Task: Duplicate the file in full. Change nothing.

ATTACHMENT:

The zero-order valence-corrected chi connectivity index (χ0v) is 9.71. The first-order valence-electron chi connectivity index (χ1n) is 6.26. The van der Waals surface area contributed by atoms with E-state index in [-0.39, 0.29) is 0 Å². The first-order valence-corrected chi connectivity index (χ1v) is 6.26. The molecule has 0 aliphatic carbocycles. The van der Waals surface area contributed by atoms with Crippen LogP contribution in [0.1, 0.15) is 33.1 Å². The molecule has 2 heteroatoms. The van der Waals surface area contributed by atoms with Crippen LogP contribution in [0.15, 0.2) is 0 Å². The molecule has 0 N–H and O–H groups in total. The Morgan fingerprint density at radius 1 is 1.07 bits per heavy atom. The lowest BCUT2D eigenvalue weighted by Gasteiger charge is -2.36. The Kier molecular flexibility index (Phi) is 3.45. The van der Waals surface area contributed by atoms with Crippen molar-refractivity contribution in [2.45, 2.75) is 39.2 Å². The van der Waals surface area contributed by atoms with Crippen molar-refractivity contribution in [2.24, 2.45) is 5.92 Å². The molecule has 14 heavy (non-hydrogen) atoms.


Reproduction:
The zero-order valence-corrected chi connectivity index (χ0v) is 9.71. The first-order valence-electron chi connectivity index (χ1n) is 6.26. The van der Waals surface area contributed by atoms with E-state index in [-0.39, 0.29) is 0 Å². The first-order valence-corrected chi connectivity index (χ1v) is 6.26. The molecule has 0 aliphatic carbocycles. The van der Waals surface area contributed by atoms with Crippen LogP contribution in [0.1, 0.15) is 33.1 Å². The molecule has 2 heteroatoms. The van der Waals surface area contributed by atoms with Crippen LogP contribution in [0.15, 0.2) is 0 Å². The molecule has 0 N–H and O–H groups in total. The Morgan fingerprint density at radius 1 is 1.07 bits per heavy atom. The lowest BCUT2D eigenvalue weighted by Gasteiger charge is -2.36. The Kier molecular flexibility index (Phi) is 3.45. The van der Waals surface area contributed by atoms with Crippen molar-refractivity contribution in [2.45, 2.75) is 39.2 Å². The van der Waals surface area contributed by atoms with Crippen molar-refractivity contribution in [2.24, 2.45) is 5.92 Å². The molecule has 14 heavy (non-hydrogen) atoms.